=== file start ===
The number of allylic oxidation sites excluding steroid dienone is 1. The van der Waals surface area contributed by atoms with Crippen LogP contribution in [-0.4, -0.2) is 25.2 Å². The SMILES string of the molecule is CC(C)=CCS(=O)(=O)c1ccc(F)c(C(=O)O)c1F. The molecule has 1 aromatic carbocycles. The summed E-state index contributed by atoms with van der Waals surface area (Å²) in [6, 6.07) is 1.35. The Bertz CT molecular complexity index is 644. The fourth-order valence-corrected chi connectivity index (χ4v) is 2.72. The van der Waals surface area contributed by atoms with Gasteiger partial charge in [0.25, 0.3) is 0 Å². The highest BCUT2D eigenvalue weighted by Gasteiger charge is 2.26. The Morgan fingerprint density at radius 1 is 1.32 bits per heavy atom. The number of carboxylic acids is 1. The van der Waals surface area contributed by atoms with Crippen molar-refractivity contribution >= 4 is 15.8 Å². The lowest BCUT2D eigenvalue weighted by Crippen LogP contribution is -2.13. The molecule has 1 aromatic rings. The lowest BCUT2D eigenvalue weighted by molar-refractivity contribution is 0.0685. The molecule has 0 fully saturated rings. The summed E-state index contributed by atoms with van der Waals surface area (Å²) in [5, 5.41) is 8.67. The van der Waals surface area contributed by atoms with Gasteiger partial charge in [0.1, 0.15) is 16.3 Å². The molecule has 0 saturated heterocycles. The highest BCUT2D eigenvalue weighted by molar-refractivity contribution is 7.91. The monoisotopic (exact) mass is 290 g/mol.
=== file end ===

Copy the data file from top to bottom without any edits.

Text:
The number of allylic oxidation sites excluding steroid dienone is 1. The van der Waals surface area contributed by atoms with Crippen LogP contribution in [-0.4, -0.2) is 25.2 Å². The SMILES string of the molecule is CC(C)=CCS(=O)(=O)c1ccc(F)c(C(=O)O)c1F. The molecule has 1 aromatic carbocycles. The summed E-state index contributed by atoms with van der Waals surface area (Å²) in [6, 6.07) is 1.35. The Bertz CT molecular complexity index is 644. The fourth-order valence-corrected chi connectivity index (χ4v) is 2.72. The van der Waals surface area contributed by atoms with Gasteiger partial charge in [0.25, 0.3) is 0 Å². The highest BCUT2D eigenvalue weighted by Gasteiger charge is 2.26. The Morgan fingerprint density at radius 1 is 1.32 bits per heavy atom. The number of carboxylic acids is 1. The van der Waals surface area contributed by atoms with Crippen molar-refractivity contribution >= 4 is 15.8 Å². The lowest BCUT2D eigenvalue weighted by Crippen LogP contribution is -2.13. The molecule has 1 aromatic rings. The lowest BCUT2D eigenvalue weighted by molar-refractivity contribution is 0.0685. The molecule has 0 fully saturated rings. The summed E-state index contributed by atoms with van der Waals surface area (Å²) in [5, 5.41) is 8.67. The van der Waals surface area contributed by atoms with Gasteiger partial charge in [0.1, 0.15) is 16.3 Å². The molecule has 0 saturated heterocycles. The highest BCUT2D eigenvalue weighted by molar-refractivity contribution is 7.91. The monoisotopic (exact) mass is 290 g/mol.